New views on dying – and a visit to a Death Cafe
You’re going to die. So am I. We all are. We know that. But we don’t like to talk about it.
In previous times, when life expectancy was shorter and death was more routine, it was harder to ignore. A relative would wash and prepare the body and family and friends would see it at home. But nowadays, the business of death is handled by hospitals and undertakers. And many of us avoid discussion of this unavoidable event, as if we hold a superstitious belief that a black-robed figure wielding a scythe will be summoned up.
Having a chat about death doesn’t hasten it. We’re scared of it partly because of its unpredictability, but airing your thoughts around death in general and yours in particular could help you feel slightly more in control. It’s certainly worth thinking about how you want your funeral. Why wouldn’t you want to finish your life in the style in which you lived it?
We’ve all been to funerals on traditional lines, conducted by a vicar who didn’t know or never met the star of the show, who perhaps gets their name wrong, or paints a verbal picture so lacking in detail that no one recognises them. But there are now many more options, like humanist celebrants, wicker, wood or cardboard coffins, direct cremation or burial (where the body is taken straight to the crematorium, or buried from the place of death), green funerals, natural burial sites, you can even be buried in your garden (as Kirstie Allsopp’s mother was). And you don’t have to deal with a funeral director; you can do it all yourself. Planning ahead could help keep costs down; the average cost of a funeral is about £4,000, and the industry is currently being investigated by the Competition and Markets Authority on pricing.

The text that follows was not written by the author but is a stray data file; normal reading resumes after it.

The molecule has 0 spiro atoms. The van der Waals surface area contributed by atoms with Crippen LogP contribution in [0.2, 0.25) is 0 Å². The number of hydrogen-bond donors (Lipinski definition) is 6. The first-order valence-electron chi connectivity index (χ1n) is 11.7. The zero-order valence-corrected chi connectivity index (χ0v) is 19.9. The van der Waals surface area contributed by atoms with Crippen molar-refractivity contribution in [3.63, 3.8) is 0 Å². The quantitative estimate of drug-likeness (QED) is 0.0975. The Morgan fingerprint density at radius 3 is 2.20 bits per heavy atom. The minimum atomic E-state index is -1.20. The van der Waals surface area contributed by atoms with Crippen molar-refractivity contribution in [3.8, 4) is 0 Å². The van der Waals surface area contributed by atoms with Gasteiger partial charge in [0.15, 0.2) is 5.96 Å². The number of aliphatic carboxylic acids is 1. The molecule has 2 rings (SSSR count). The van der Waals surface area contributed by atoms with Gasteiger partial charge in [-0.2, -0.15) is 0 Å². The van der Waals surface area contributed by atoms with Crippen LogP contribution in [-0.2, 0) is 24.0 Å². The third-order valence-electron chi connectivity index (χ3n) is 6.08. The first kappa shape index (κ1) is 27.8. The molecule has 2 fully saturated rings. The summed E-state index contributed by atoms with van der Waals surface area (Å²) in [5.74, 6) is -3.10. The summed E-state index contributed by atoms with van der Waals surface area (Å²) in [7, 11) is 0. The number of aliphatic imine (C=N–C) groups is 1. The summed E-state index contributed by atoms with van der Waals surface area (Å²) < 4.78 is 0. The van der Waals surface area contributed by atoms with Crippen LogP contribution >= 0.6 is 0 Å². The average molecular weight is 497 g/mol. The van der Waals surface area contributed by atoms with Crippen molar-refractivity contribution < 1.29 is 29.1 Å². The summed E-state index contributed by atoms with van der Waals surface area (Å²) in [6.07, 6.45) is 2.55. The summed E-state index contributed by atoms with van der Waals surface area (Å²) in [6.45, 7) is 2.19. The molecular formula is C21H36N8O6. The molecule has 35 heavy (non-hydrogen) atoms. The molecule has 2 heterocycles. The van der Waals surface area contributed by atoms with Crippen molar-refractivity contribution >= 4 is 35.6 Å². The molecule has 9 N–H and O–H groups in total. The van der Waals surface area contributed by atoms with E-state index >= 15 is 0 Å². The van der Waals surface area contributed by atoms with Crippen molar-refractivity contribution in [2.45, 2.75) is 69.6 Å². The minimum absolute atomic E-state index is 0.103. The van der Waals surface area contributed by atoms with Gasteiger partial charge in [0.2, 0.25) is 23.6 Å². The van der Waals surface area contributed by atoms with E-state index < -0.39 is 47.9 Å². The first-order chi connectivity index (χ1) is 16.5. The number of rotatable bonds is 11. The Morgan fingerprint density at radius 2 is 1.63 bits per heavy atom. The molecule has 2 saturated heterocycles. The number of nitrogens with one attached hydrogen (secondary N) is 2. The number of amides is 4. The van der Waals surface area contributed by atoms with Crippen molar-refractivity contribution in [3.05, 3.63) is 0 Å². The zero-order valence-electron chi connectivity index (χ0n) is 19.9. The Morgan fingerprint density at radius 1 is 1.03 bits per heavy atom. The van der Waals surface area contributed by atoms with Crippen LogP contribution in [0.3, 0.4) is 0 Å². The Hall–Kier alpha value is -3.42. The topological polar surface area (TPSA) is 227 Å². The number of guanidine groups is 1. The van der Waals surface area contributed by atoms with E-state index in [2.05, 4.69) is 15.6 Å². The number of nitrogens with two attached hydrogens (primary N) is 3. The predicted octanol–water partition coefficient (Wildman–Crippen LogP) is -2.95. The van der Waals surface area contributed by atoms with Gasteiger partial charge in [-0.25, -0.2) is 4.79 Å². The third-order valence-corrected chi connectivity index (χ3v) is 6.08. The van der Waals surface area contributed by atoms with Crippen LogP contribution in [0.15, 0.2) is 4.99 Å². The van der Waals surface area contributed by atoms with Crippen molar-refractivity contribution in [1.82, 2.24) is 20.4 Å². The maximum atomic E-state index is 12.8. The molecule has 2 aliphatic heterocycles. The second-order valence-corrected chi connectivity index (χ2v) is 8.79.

You may feel that what happens to you after you die doesn’t matter, especially if you believe that death is the end, lights out, no alternative state of being, no angels on fluffy clouds or devils poking people with pitchforks. Can I make a personal plea here, based on the sudden death of my father six months ago: that you decide on something, even the basic burial vs cremation, because it’s one less decision to make for whoever will be sorting it out.
Once decided, put your wishes on record, perhaps keeping them with your will (please say you’ve made a will), again because it makes it easier for those you leave behind. And it can prevent arguments. A friend of mine works at a funeral director’s and regularly witnesses rows among family members who have very differing views on ‘what they would have wanted’.
One way to explore end-of-life planning could be a Death Café, where people gather to eat cake, drink tea and discuss death. There are over 1,500 of these groups in the UK, set up to ‘increase awareness of death with a view to helping people make the most of their (finite) lives’. At these sessions, there’s no agenda or objectives, just a respectful, confidential forum to share ideas.
At my thought-provoking session in north London, participants were aged from 19 to 90 and topics of conversation ranged across the landscape of death from the practical to the philosophical. One topic I touched on there was my irritation at how people avoid the D words – ‘died’, ‘dead’ – as if it eases your pain. In her fascinating book All That Remains: A Life in Death (Transworld, £16.99; paperback out March 5, £8.99) Professor (of anatomy and forensic anthropology) Sue Black says: ‘We talk about “losing” someone, whisper of their “passing” and, in sombre respectful tones, we commiserate with others when a loved one has “gone”. I didn’t lose my father – I know exactly where he is…He has not passed, he is not gone, he is not lost: he is dead. His life is extinct, and none of the euphemistic rhetoric in the world will ever bring it, or him, back.’
Some agreed with me; others didn’t. But it was a lovely supportive atmosphere in which to bring up whatever you felt like, without fear of being judged or criticised. Over the two-and-a-half-hour session, we covered fear of death, parents not making wills, artificial intelligence and immortality, whether Victorian mourning dress rituals should be revived, the ageing population and how having to clear out a dead person’s house makes you go home and start decluttering (well known in Sweden, where it’s called döstädning, ‘death cleaning’). There were some tears, more laughter – and great carrot cake.
Find your nearest Death Café, or see how to set one up HERE.
Adrienne Wyper writes about health & wellbeing, and other good stuff.